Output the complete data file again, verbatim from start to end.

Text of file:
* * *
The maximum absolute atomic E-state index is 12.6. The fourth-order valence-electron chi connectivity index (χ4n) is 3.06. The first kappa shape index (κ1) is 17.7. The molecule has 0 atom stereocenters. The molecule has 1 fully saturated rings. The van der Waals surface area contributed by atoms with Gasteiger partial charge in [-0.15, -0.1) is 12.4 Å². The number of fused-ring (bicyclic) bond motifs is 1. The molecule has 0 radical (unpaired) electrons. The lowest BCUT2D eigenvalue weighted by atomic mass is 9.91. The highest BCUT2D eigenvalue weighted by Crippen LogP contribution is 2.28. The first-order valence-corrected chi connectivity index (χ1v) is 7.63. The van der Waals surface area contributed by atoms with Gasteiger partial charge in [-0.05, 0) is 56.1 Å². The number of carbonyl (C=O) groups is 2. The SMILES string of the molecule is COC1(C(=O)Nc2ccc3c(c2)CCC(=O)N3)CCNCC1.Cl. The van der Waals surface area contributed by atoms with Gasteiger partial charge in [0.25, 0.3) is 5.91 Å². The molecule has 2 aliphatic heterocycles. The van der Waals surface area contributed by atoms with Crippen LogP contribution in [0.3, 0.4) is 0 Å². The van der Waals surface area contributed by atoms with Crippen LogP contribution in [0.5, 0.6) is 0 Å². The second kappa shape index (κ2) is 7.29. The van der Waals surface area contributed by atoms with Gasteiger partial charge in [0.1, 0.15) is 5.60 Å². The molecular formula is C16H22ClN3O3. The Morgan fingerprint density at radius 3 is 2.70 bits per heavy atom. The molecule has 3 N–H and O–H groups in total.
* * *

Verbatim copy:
The maximum absolute atomic E-state index is 12.6. The fourth-order valence-electron chi connectivity index (χ4n) is 3.06. The first kappa shape index (κ1) is 17.7. The molecule has 0 atom stereocenters. The molecule has 1 fully saturated rings. The van der Waals surface area contributed by atoms with Gasteiger partial charge in [-0.15, -0.1) is 12.4 Å². The number of fused-ring (bicyclic) bond motifs is 1. The molecule has 0 radical (unpaired) electrons. The lowest BCUT2D eigenvalue weighted by atomic mass is 9.91. The highest BCUT2D eigenvalue weighted by Crippen LogP contribution is 2.28. The first-order valence-corrected chi connectivity index (χ1v) is 7.63. The van der Waals surface area contributed by atoms with Gasteiger partial charge in [-0.05, 0) is 56.1 Å². The number of carbonyl (C=O) groups is 2. The SMILES string of the molecule is COC1(C(=O)Nc2ccc3c(c2)CCC(=O)N3)CCNCC1.Cl. The van der Waals surface area contributed by atoms with Gasteiger partial charge in [0.25, 0.3) is 5.91 Å². The molecule has 2 aliphatic heterocycles. The van der Waals surface area contributed by atoms with Crippen LogP contribution in [0.3, 0.4) is 0 Å². The van der Waals surface area contributed by atoms with Crippen LogP contribution in [0.5, 0.6) is 0 Å². The second kappa shape index (κ2) is 7.29. The van der Waals surface area contributed by atoms with Gasteiger partial charge in [0.1, 0.15) is 5.60 Å². The molecular formula is C16H22ClN3O3. The Morgan fingerprint density at radius 3 is 2.70 bits per heavy atom. The molecule has 3 N–H and O–H groups in total.